Even though truss-designed roofs are prevalent throughout most of the residential construction industry, there are regions where building with steel frame roofs is still common. There are two common ways to frame the roof of a house: with premanufactured trusses, or with rafters and ceiling joists, commonly called stick framing.
While support roofs are the most popular construction style today, there are regions of the country where builders still prefer steel-frame roofing. There are several reasons for this. One of the most common is that with steel building frame components, it’s easier to customize the roofline. Builders sometimes also prefer this construction method when they want to provide a large attic space or high, vaulted ceilings.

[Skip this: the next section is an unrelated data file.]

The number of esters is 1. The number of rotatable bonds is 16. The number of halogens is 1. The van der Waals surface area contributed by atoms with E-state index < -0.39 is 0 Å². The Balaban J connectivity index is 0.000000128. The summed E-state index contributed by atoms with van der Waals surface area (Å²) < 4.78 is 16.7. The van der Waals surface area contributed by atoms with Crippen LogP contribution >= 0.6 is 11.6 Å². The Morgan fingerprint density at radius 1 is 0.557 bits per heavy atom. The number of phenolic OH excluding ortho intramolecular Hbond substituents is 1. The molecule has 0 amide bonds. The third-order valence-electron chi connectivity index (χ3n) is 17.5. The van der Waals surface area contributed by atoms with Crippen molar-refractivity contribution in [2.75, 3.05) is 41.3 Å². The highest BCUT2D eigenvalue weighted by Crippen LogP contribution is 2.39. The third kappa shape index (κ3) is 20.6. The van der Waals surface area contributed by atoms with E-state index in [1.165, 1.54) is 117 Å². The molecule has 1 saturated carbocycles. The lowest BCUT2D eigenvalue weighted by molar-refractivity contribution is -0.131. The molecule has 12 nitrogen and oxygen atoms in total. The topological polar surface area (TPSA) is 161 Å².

However, building a framed roof is not always easy. Whether it’s because of the growing size of houses, or because roofs are getting more complicated, the code requirements for stick framing roofs have become more complex over the years, too. Meeting current IRC roof framing requirements means builders are really constructing very simple triangles using the rafters and ceiling joists because triangles are known to be the most stable shape.
In order to maintain the triangle shape, there are specific requirements for how to fasten the corners of the triangle together. Most importantly, the bottom of each triangle must be fastened securely to the rafters on each end and must continue across the entire width of the ceiling so they keep the ends of the rafters from spreading out when loaded.